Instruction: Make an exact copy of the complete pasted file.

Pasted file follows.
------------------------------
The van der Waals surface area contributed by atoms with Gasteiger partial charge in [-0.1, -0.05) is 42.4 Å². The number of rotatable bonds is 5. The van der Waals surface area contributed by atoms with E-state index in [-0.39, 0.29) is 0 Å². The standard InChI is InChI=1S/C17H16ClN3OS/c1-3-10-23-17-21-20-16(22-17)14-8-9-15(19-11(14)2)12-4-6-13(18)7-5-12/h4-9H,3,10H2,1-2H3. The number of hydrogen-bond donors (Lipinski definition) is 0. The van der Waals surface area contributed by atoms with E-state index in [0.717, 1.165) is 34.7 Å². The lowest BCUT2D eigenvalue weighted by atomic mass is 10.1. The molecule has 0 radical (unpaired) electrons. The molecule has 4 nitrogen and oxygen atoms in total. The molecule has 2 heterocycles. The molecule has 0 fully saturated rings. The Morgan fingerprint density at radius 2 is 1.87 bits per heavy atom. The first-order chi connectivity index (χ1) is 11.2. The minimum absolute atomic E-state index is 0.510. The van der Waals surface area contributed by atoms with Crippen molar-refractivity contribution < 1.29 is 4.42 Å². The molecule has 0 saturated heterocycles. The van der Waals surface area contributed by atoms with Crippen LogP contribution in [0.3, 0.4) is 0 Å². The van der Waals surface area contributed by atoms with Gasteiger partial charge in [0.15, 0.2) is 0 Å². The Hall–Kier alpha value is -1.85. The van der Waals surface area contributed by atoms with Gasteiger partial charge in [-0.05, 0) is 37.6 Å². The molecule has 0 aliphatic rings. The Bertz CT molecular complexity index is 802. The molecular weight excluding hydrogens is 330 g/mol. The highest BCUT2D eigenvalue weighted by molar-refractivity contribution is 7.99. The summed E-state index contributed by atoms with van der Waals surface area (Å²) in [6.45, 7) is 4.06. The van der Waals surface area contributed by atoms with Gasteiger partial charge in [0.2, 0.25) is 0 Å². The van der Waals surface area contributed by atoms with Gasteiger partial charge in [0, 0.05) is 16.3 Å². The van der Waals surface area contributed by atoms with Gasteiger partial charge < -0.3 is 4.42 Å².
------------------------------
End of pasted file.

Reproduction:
The van der Waals surface area contributed by atoms with Gasteiger partial charge in [-0.1, -0.05) is 42.4 Å². The number of rotatable bonds is 5. The van der Waals surface area contributed by atoms with E-state index in [-0.39, 0.29) is 0 Å². The standard InChI is InChI=1S/C17H16ClN3OS/c1-3-10-23-17-21-20-16(22-17)14-8-9-15(19-11(14)2)12-4-6-13(18)7-5-12/h4-9H,3,10H2,1-2H3. The number of hydrogen-bond donors (Lipinski definition) is 0. The van der Waals surface area contributed by atoms with E-state index in [0.717, 1.165) is 34.7 Å². The lowest BCUT2D eigenvalue weighted by atomic mass is 10.1. The molecule has 0 radical (unpaired) electrons. The molecule has 4 nitrogen and oxygen atoms in total. The molecule has 2 heterocycles. The molecule has 0 fully saturated rings. The Morgan fingerprint density at radius 2 is 1.87 bits per heavy atom. The first-order chi connectivity index (χ1) is 11.2. The minimum absolute atomic E-state index is 0.510. The van der Waals surface area contributed by atoms with Crippen molar-refractivity contribution < 1.29 is 4.42 Å². The molecule has 0 saturated heterocycles. The van der Waals surface area contributed by atoms with Crippen LogP contribution in [0.3, 0.4) is 0 Å². The van der Waals surface area contributed by atoms with Gasteiger partial charge in [0.15, 0.2) is 0 Å². The Hall–Kier alpha value is -1.85. The van der Waals surface area contributed by atoms with Gasteiger partial charge in [-0.05, 0) is 37.6 Å². The molecule has 0 aliphatic rings. The Bertz CT molecular complexity index is 802. The molecular weight excluding hydrogens is 330 g/mol. The highest BCUT2D eigenvalue weighted by molar-refractivity contribution is 7.99. The summed E-state index contributed by atoms with van der Waals surface area (Å²) in [6.45, 7) is 4.06. The van der Waals surface area contributed by atoms with Gasteiger partial charge in [0.2, 0.25) is 0 Å². The van der Waals surface area contributed by atoms with Gasteiger partial charge in [0, 0.05) is 16.3 Å². The van der Waals surface area contributed by atoms with Gasteiger partial charge < -0.3 is 4.42 Å².